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9 Little-Known Facts About the Holy Temples in Jerusalem

9 Little-Known Facts About the Holy Temples in Jerusalem

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1. Dual Purpose

While the Temple was both a place of spiritual enlightenment and animal sacrifice, there is a dispute as to what its primary purpose was. According to Maimonides, it was most basically defined as “a house for G‑d that is prepared for the offering of sacrifices.” According to Nachmanides, “The main object . . . is realized in the ark, as G‑d says to Moses, ‘I will commune with you there, speaking to you from above the ark’s cover . . .’” In other words, the main purpose of the Temple was a dwelling place for the Divine Presence.

Read more at The Kitchen or the Library?

2. From a Jebusite

King David purchased the site of the Holy Temples, Mount Moriah, from a Jebusite named Aravnah during a terrible plague that ravaged the Israelites after David conducted a census of the people. Following G‑d’s command, David built an altar and brought a sacrifice on Aravnah’s threshing floor, and the plague stopped.

Read more in the Book of Samuel II, ch. 24.

3. One, Two, Three . . .

There have been three Temples to date:

a. The portable Tabernacle, built by Moses, which accompanied the people of Israel through their 42 desert encampments and was set up in various places in the Land of Israel, including Shiloh.

b. The First Holy Temple, built by King Solomon on Mount Moriah in Jerusalem, which lasted for 410 years before it was destroyed by Nebuchadnezzar of Babylon in 423 BCE.

c. The Second Holy Temple, built in the same spot as the first one by Ezra, Nehemiah and the returnees from the Babylonian exile. It was renovated extensively by King Herod in the year 19 BCE, and destroyed by the Romans in the year 69 CE.

Read up on the date of the destruction of the Second Temple.

4. High Court

The Holy Temple in Jerusalem contained a special hall called the Lishkat Hagazit (the “Hall of Hewn Stone”), which served as the seat of the Sanhedrin, the nation’s highest court of 71 jurists. It was specially constructed partly on sacred ground and partly on the less-holy area of the Temple Mount complex, since sitting is not permitted in the most sacred place. It was there that the most important issues of Jewish law and tradition were deliberated, debated and decided.

Read up on it in Maimonides’ description of the Holy Temple.

5. Twice as Nice

The Holy Temples contained two altars. The large copper altar in the courtyard was used for the many animal sacrifices that were brought. The golden altar inside the Temple was used only for incense, brought twice a day by the priests.

Learn more by watching Two Altars—Two Hearts.

6. Wash It Away

A stream of fresh water ran through the Temple courtyard. On the afternoon before Passover, when every family would bring a sacrificial lamb to eat at their Seder, the floor of the Temple courtyard would become so filthy that the stream would be dammed up, flooding the courtyard. When the blockage was removed, the entire courtyard would be left clean and fresh.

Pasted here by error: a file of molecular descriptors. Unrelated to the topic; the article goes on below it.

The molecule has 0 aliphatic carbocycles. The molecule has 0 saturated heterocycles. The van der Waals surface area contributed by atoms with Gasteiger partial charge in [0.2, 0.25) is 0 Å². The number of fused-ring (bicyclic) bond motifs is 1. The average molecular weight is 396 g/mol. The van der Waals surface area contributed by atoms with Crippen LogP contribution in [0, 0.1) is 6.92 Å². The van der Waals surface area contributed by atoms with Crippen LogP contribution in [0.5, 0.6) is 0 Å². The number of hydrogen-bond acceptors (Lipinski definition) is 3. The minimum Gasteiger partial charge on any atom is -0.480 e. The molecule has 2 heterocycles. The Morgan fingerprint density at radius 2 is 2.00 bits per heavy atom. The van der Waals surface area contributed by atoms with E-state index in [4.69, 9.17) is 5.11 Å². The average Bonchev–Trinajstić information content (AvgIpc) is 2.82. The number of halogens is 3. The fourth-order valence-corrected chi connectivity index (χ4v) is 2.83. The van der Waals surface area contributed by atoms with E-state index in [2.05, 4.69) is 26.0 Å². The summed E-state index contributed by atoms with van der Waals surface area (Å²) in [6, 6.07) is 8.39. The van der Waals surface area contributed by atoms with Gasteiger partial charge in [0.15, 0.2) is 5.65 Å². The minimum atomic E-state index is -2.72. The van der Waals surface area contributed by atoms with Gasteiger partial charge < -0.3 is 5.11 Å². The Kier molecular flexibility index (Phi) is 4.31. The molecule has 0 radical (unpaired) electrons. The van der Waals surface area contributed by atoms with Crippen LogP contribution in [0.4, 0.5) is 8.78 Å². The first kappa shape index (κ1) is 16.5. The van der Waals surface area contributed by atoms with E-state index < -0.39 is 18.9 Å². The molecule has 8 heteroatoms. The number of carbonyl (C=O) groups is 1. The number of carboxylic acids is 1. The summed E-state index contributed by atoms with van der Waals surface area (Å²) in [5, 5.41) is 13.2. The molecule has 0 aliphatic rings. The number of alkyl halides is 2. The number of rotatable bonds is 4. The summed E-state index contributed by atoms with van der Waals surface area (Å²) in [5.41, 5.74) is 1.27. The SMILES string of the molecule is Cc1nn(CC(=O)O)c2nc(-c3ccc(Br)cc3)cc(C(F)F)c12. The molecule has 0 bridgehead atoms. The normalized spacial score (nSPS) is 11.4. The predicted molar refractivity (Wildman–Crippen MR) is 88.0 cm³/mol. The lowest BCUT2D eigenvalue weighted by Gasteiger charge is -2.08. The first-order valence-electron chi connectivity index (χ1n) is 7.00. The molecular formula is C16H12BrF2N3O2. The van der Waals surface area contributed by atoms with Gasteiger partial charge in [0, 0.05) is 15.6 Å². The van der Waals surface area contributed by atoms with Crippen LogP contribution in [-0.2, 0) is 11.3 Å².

7. On Guard

The Temple Mount was constantly guarded by cadres of priests and Levites in 24 locations. “Even though there is no fear of enemies or thieves,” Maimonides explains, “the guarding is only for honor, since an unguarded palace cannot be compared [in prestige] to one with guards.” If a guard would fall asleep, the overseer of the guards (called the Man of the Temple Mount) had permission to rap him with his stick, or even singe the edge of his cloak.

Read a fascinating Kabbalistic explanation of these guards and how the Talmud describes them.

8. Still Sacred

Even though the Temple has lain in ruins for nearly 2,000 years, the Temple Mount is still sacred, for G‑d’s Presence has not left. In fact, tradition tells us that the Ark of the Covenant is still there, in a specially built vault deep under the Temple Mount.

Read more in The Subterranean Temple.

9. Back to the Books

Even though we can’t actually build the Third Holy Temple until Moshiach arrives, G‑d told the Prophet Ezekiel that “the study of the Torah’s [design of the Holy Temple] can be equated to its construction. Go tell them to study the form of the Temple. As a reward for their study and their occupation with it, I will consider it as if they actually built it.”

Learn more about the Holy Temple.

Sefira Ross is a freelance designer and illustrator whose original creations grace many Chabad.org pages. Residing in Seattle, Washington, her days are spent between multitasking illustrations and being a mom.
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Ayit August 4, 2016

Hi Anonymous.

True, the illustration is inacurate: everyone who burns incense in coals knows that. But so are many ilustrations you find everywhere. The pourpose is not to be accurate, but rather to help the mind have a certain reference for the event. For a reason thise ilustrations are always plane and unrealistic: realism is not the aim, they are only a support for the text.

Blessings! Reply

Anonymous August 3, 2016

Artwork The artwork on the ketores is not accurate, as it wasn't thrown into a fire but gently spread over hot coals. Reply

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